Monday, October 10, 2011

Is smart road technology the answer to traffic gridlock?

Edmonton is the first North American city to sign up for the “smart road technology” intended to alert motorists on traffic gridlock.

The state-of-the-art system of cameras and sensors is set to be installed along Yellowhead Trail, one of the busiest arteries in the city, in the coming years.

How does the technology work?

Sensors installed in the pavement will pick up on accidents and gridlock and then send warnings to drivers via overhead digital signs.

This alert system will help motorists avoid annoying bottleneck situations, said Brice Stephenson, manager of Transportation Operations in Edmonton.

“If there's a collision or construction, or some other problem, we can tell motorists to use other routes,” he said.

The smart traffic technology is a joint project among various companies including German traffic logistics company PTV and carmaker BMW.

These companies hope that they could eventually feed alerts into the GPS systems of vehicles.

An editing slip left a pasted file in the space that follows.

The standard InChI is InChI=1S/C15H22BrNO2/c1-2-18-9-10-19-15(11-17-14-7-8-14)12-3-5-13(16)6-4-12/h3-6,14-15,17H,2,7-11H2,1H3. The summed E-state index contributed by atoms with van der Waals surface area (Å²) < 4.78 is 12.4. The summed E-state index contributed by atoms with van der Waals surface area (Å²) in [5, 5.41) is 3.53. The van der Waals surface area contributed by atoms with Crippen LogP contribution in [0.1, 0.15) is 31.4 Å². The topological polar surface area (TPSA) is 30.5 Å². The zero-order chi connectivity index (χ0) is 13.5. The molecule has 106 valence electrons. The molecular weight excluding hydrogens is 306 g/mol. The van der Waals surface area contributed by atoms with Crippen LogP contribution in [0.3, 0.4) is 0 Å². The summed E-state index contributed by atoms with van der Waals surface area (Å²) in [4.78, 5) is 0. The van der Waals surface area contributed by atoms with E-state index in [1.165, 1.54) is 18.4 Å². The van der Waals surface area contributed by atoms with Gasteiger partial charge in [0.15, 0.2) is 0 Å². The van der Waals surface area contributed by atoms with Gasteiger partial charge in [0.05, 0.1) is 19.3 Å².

However, this software has not come cheap for Edmonton, which has already spent nearly $10 million on the cameras and sensors. Another $2 million is expected to be incurred for the smart road software.

What do Edmontonians say about the technology?

Edmonton motorists have differing opinions about this software; some say it is a band aid solution for other road problems, while others claim it is just a waste of money.

The city is currently in the planning stage of a 30-year long program designed to ease gridlock and enhance safety on Yellowhead Trail, where around 80,000 cars travel every day.

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